Bad Vlad: Put pressure on Putin over gay hate
An appearance at the UN is a chance for the world to show it is against Vladimir Putin’s anti-LGBT abuses, says international rights campaigner Omar Kuddus
Russian leader Vladimir Putin is on a rampage against human rights.
On 17 August the world heard that Putin’s courts formally banned pride marches for 100 years in Moscow.
Then later the news broke that anti-gay activists are using the government’s gay gag laws to sue Madonna for $10million (â‚¬8million) in ‘moral damages’ because the queen of pop spoke up for gay Russians in a concert in St Petersburg’s earlier last week and also enraged Russian officials by speaking out on anti-gay propaganda law.
If that was not enough, punk band Pussy Riot was sentenced to two years in prison for speaking out against the government. The judge cited ‘homosexual propaganda’ as one reason to bring the hammer down on the three young women [two of them mothers]. The three members of the band, Maria Alekhina, Ekaterina Samutsevich and Nadezhda Tolokonnikova were sentenced to two years in prison for ‘hooliganism’.
‘I protest the conviction and sentencing of Pussy Riot to a penal colony for two years for a 40 second performance extolling their political opinions,’ she said.
‘Even if one disagrees with the location or how they chose to express themselves, the sentence is too harsh and in fact is inhumane.
I call on all those who love freedom to condemn this unjust punishment. I urge artists around the world to speak up in protest against this travesty. They’ve spent enough time in jail. I call on all of Russia to let Pussy Riot go free.’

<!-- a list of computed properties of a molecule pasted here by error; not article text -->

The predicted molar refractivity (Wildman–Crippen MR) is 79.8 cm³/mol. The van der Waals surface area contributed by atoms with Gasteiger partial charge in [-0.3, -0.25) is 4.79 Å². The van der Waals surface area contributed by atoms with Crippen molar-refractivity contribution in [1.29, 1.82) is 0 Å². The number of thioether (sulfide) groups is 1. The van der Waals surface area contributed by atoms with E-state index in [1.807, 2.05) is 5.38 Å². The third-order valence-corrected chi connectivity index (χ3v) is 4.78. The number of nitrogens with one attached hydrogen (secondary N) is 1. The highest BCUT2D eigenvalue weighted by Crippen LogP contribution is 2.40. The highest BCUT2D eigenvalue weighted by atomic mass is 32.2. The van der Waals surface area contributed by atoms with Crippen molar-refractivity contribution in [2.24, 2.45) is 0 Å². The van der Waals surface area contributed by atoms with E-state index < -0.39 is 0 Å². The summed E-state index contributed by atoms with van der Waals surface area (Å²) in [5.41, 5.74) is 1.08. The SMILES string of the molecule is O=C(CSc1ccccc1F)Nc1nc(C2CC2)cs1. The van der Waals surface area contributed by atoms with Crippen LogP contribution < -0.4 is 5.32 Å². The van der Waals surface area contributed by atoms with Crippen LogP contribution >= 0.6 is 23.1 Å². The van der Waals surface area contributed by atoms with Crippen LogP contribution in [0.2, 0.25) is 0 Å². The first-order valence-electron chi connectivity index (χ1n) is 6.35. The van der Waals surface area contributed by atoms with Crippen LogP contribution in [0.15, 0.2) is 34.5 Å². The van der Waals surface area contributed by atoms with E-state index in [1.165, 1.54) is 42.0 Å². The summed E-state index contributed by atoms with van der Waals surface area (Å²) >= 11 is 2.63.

As a global activist for LGBT equality and human rights, I say that enough is enough.
In a matter of days Putin is going to come face to face with all the leaders of the world at a high profile, media-packed United Nations Meeting in New York.
If the LGBT community unites and moves fast, we can ignite a global media firestorm that embarrasses Putin’s government and gets his allies and corporate backers to push him to change course, not only freeing Pussy Riot but also ending the crackdown against Russian LGBTs.
Equality and freedom belong to all Russians not a select few, who deserve the freedoms enjoyed by their comrades.
Putin’s government is trying to make enemies of the LGBT community and advocates and activists. When the first bill to silence LGBT activists was passed in St Petersburg, the world thought it would never be enforced.
It was and to date, there have been over 75 arrests under the gay gag rule, with the members of Pussy Riot amongst its most famous accused.
Putin’s Russia is a silenced environ and the only remaining pressure point is to publicly shame him and the actions of his government in front of the leaders of every country around the world. With LGBTs formally silenced in St Petersburg, Pride officially banned and Pussy Riot in prison, Putin is counting on his critics’ and the world’s LGBT voices to fade away.
He is counting on us to keep quite. I for one have no intention to do so. For this goes way beyond Russia in its consequences.
The anti-gay propaganda law in St Petersburg was not the first but the demands for these to be passed elsewhere and at national level seems to have increased because of it. More similar laws are proposed in Hungary, Moldova and Lithuania. It was only through LGBT activism and international pressure that a similar bill in Ukrainian was shelved, for now.
President Putin does not want to be on the ‘world’s most hated’ list while he’s attending cocktail parties at the UN and united we can make sure that he can’t avoid the voice of the world’s condemnation in regards to his stance on homosexuality in Russia.
Every voice counts and together we can build the largest petition ever delivered to a world leader at the UN and also show the LGBT community is no longer prepared to be treated as second class citizens.
There is an AllOut petition in place for the situation in Russia that can be accessed here. Their first petition against St Petersburg’s gay gag rule reached over 272,000 people and they feel that can double that with a bit of help.